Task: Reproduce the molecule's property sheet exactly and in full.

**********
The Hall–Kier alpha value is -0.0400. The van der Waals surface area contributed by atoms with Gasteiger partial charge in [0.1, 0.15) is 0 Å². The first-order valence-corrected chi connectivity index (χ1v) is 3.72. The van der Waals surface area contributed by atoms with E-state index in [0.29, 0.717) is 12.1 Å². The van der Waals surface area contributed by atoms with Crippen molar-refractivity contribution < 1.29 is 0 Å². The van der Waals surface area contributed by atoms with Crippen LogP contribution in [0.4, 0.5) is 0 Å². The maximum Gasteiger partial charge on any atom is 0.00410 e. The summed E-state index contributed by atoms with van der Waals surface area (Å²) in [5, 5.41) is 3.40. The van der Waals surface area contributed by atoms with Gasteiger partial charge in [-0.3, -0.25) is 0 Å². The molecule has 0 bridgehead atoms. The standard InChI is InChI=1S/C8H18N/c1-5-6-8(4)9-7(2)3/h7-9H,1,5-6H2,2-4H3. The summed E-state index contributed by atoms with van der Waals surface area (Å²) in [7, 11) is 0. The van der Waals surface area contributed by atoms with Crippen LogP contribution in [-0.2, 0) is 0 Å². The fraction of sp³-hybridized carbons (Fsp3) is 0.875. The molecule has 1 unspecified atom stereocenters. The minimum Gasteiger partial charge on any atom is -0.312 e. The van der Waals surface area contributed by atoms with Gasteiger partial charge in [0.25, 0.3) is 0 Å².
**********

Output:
The Hall–Kier alpha value is -0.0400. The van der Waals surface area contributed by atoms with Gasteiger partial charge in [0.1, 0.15) is 0 Å². The first-order valence-corrected chi connectivity index (χ1v) is 3.72. The van der Waals surface area contributed by atoms with E-state index in [0.29, 0.717) is 12.1 Å². The van der Waals surface area contributed by atoms with Crippen molar-refractivity contribution < 1.29 is 0 Å². The van der Waals surface area contributed by atoms with Crippen LogP contribution in [0.4, 0.5) is 0 Å². The maximum Gasteiger partial charge on any atom is 0.00410 e. The summed E-state index contributed by atoms with van der Waals surface area (Å²) in [5, 5.41) is 3.40. The van der Waals surface area contributed by atoms with Gasteiger partial charge in [-0.3, -0.25) is 0 Å². The molecule has 0 bridgehead atoms. The standard InChI is InChI=1S/C8H18N/c1-5-6-8(4)9-7(2)3/h7-9H,1,5-6H2,2-4H3. The summed E-state index contributed by atoms with van der Waals surface area (Å²) in [7, 11) is 0. The van der Waals surface area contributed by atoms with Crippen LogP contribution in [-0.2, 0) is 0 Å². The fraction of sp³-hybridized carbons (Fsp3) is 0.875. The molecule has 1 unspecified atom stereocenters. The minimum Gasteiger partial charge on any atom is -0.312 e. The van der Waals surface area contributed by atoms with Gasteiger partial charge in [0.25, 0.3) is 0 Å².